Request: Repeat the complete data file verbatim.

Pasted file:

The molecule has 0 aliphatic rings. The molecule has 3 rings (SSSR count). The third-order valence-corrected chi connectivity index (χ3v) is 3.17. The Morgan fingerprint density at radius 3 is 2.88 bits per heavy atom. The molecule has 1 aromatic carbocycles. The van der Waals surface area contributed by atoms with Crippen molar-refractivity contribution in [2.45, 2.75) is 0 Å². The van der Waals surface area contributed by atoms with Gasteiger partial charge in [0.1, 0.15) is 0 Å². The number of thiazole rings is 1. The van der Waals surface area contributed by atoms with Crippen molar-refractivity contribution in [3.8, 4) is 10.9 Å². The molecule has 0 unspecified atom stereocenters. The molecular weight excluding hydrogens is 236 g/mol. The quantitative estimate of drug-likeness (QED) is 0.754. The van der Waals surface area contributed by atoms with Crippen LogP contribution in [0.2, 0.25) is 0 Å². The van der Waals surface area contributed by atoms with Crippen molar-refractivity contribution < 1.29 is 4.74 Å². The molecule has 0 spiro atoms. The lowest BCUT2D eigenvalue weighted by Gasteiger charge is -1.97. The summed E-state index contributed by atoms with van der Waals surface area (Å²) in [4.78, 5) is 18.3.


The molecule has 0 aliphatic rings. The molecule has 3 rings (SSSR count). The third-order valence-corrected chi connectivity index (χ3v) is 3.17. The Morgan fingerprint density at radius 3 is 2.88 bits per heavy atom. The molecule has 1 aromatic carbocycles. The van der Waals surface area contributed by atoms with Crippen molar-refractivity contribution in [2.45, 2.75) is 0 Å². The van der Waals surface area contributed by atoms with Gasteiger partial charge in [0.1, 0.15) is 0 Å². The number of thiazole rings is 1. The van der Waals surface area contributed by atoms with Crippen molar-refractivity contribution in [3.8, 4) is 10.9 Å². The molecule has 0 unspecified atom stereocenters. The molecular weight excluding hydrogens is 236 g/mol. The quantitative estimate of drug-likeness (QED) is 0.754. The van der Waals surface area contributed by atoms with Crippen LogP contribution in [0.2, 0.25) is 0 Å². The van der Waals surface area contributed by atoms with Crippen molar-refractivity contribution < 1.29 is 4.74 Å². The molecule has 0 spiro atoms. The lowest BCUT2D eigenvalue weighted by Gasteiger charge is -1.97. The summed E-state index contributed by atoms with van der Waals surface area (Å²) in [4.78, 5) is 18.3.